a set of tags. That is d = <c, e>, where c is the textual content, represented by a sequence of terms, of the document d and e is a set of tags associated with the document. Given a tag library T , a set of annotated documents D, and a non-annotated query document q, our task is to recommend a ranked set of K tags taken from T to the query q. A document is said to be annotated if it has at least one tag; otherwise, it is non-annotated. The formal description of each variable is given below:
T = {t1, t2, ..., tM} ; ti is a tag.
D = {d1, d2, ..., dN} ; di = cdi, edi , edi ⊆ T, and edi = q = cq,
1.4 Contributions This paper has four key contributions as follows:
1. We address a real word problem of linking data from multiple archives faced by ONEMercury. We trans- form the problem into the tag recommendation prob- lem, and generalize the problem so that the proposed solution can further be applied to other domains.
2. We propose a novel technique for tag recommenda- tion. Given a document query q, we first compute the distribution of tags. The top tags are then recom- mended. We propose two variants of our algorithms: term frequency-inverse document frequency (TF-IDF) based and topic model (TM) based.
3. We crawl environmental science metadata records from 4 different archives for our datasets: the Oak Ridge Na- tional Laboratory Distributed Active Archive Center (DAAC)3, Dryad Digital Repository4, the Knowledge Network for Biocomplexity (KNB)5, and TreeBASE: a repository of phylogenetic information6. We select roughly 1,000 records from each archive for the exper- iments.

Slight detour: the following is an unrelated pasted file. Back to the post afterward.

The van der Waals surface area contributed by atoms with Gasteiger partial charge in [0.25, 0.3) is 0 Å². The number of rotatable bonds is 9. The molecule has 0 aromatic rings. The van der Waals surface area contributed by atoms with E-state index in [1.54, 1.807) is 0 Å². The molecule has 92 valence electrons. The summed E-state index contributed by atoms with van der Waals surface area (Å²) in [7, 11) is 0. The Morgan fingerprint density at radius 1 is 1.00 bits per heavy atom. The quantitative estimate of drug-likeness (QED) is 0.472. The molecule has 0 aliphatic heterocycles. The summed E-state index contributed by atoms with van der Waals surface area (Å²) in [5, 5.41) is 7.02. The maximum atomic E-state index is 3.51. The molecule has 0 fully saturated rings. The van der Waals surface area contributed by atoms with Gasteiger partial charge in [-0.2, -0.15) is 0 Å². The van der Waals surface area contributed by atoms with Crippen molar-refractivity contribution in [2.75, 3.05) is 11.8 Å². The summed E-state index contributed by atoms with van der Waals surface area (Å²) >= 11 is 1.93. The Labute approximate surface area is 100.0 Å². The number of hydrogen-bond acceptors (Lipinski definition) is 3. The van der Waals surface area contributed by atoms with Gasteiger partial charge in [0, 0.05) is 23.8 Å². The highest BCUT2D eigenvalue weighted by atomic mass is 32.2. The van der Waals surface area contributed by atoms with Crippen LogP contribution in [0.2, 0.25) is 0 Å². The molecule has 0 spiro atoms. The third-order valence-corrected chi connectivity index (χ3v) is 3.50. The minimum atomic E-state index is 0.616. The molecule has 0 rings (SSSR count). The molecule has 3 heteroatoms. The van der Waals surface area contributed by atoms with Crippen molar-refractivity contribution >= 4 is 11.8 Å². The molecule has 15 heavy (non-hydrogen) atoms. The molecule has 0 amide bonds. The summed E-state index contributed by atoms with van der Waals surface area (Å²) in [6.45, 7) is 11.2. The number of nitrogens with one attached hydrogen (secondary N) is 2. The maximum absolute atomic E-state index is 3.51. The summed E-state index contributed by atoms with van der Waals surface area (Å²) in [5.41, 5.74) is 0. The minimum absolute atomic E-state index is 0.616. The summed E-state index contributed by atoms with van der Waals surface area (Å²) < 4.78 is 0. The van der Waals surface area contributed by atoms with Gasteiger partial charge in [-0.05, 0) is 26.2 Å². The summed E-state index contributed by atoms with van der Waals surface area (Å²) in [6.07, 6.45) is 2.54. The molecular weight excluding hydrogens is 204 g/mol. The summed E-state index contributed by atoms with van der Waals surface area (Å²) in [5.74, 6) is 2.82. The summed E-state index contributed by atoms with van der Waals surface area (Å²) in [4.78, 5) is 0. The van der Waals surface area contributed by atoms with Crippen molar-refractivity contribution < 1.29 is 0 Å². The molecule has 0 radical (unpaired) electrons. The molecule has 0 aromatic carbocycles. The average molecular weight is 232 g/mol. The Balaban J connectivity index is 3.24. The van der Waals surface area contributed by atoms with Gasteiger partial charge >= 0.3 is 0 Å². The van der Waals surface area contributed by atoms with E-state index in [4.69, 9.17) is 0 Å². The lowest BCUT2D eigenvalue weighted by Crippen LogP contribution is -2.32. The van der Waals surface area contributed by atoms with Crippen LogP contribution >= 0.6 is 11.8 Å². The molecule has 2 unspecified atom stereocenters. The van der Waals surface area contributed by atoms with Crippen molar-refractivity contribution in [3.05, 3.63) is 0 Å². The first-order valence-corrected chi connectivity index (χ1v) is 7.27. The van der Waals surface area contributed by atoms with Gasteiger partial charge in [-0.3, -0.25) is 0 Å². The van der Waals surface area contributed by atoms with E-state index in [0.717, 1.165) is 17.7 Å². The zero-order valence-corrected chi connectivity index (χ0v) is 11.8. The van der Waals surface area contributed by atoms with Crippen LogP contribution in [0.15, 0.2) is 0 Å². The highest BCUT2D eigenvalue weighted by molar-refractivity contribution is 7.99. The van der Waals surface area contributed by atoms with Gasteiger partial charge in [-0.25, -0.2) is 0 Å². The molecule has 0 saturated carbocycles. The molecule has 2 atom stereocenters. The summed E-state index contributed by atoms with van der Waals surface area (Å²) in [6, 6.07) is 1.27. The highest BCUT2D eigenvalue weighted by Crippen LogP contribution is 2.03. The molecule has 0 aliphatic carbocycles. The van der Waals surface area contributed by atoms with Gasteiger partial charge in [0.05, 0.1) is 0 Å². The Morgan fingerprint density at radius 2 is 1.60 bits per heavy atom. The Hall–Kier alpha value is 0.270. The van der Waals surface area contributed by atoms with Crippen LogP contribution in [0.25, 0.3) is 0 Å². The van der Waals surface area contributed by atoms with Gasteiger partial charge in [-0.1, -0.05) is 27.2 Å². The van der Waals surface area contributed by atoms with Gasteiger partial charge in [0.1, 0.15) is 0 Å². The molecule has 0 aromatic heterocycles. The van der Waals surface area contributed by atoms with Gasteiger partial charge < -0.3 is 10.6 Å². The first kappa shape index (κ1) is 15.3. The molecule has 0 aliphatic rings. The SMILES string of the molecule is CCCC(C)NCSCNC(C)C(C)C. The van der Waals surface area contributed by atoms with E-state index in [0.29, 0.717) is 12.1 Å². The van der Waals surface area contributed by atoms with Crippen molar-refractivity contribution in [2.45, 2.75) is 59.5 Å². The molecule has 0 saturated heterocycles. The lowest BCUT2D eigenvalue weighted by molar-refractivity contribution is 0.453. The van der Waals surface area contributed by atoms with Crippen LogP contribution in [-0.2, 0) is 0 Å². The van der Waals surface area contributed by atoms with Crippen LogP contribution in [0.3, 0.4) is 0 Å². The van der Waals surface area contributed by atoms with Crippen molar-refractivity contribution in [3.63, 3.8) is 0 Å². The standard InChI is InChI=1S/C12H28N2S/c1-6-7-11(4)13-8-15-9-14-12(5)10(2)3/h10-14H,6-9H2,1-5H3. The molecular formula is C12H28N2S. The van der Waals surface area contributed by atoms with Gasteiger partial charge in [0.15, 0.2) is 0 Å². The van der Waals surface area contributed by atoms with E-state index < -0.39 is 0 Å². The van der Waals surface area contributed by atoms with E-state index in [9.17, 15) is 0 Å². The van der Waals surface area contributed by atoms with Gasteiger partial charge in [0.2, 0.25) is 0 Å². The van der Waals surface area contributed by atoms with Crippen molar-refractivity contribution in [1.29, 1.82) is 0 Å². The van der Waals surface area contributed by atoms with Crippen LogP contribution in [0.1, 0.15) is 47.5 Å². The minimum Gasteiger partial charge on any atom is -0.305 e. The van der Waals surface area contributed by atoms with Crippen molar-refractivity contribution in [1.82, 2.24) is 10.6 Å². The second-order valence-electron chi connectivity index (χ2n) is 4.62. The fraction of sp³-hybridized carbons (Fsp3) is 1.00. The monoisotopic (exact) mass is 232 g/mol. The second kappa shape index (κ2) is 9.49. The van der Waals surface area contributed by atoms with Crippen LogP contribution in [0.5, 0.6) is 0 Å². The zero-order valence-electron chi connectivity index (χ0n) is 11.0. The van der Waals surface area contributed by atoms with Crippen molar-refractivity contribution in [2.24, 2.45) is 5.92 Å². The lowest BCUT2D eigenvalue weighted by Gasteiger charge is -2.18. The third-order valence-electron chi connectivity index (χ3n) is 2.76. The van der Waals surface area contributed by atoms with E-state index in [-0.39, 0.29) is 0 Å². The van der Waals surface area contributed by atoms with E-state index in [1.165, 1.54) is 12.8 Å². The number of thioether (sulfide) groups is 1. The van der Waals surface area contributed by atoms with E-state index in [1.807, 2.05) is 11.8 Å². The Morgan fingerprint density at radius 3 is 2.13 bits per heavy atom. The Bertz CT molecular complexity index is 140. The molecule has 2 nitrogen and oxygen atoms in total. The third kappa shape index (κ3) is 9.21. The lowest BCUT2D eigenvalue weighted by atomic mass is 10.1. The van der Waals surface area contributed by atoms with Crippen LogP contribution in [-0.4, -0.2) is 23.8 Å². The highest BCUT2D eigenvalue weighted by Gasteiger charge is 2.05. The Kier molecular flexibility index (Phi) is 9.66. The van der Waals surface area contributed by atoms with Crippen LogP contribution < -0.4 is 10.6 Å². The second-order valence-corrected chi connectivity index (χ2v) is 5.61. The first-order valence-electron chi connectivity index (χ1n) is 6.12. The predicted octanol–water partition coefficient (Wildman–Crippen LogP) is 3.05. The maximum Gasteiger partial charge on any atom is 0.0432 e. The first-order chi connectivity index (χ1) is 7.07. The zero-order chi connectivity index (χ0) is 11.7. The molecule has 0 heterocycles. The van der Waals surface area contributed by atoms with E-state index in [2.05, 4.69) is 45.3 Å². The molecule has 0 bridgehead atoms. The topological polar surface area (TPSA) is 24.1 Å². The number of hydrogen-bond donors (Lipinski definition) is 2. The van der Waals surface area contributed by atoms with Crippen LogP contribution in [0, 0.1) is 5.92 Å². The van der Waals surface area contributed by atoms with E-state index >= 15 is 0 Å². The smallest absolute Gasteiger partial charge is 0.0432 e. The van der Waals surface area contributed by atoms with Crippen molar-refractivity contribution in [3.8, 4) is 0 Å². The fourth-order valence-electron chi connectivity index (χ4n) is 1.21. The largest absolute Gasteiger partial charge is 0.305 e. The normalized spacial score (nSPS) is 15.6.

4. We validate our proposed method using aggressive em- pirical evaluations. We use document wise 10 fold cross validation to evaluate our methods with 5 evaluation metrics: Precision, Recall, F1, MRR (Mean Reciprocal Rank), and BPref (Binary Preference). These evalua- tion metrics are extensively used together to evaluate recommendation systems.
3http://daac.ornl.gov/ 4http://datadryad.org/ 5http://knb.ecoinformatics.org/index.jsp 6http://treebase.org/treebase-web/home.html
240
5. We make our datasets and source code available upon request for research purposes.
2. RELATED WORKS Literature on document annotation is extensive. Hence
we only present the work closely related to ours.
2.1 Automatic Document Annotation Newman et al.[18] discuss approaches for enriching meta-
data records using probabilistic topic modeling. Their ap- proach treats each metadata record as a bag of words, and consists of 2 main steps: i) generate topics based on a given corpus of metadata, ii) assign relevant topics to each meta- data record. Hence a metadata record is annotated by the top terms representing the assigned topics. They propose 3 variations of their approaches. The first method, which they use as the baseline, uses full vocabulary (every word) from the corpus. The remaining two methods filter out the vocab- ulary by deleting useless words resulting in more meaningful topics. They compare the three approaches in 3 aspects: % of usable topics, % enhanced records, and average coverage by the top 4 chosen topics. They acquired the datasets from 700 repositories, hosted by OAISter Digital Library. The results show that, overall, the second method performs the best. However, such method requires manual modification of the vocabulary, hence would not scale well. The third method performs somewhere in between. Bron et al.[4] address the problem of document annotation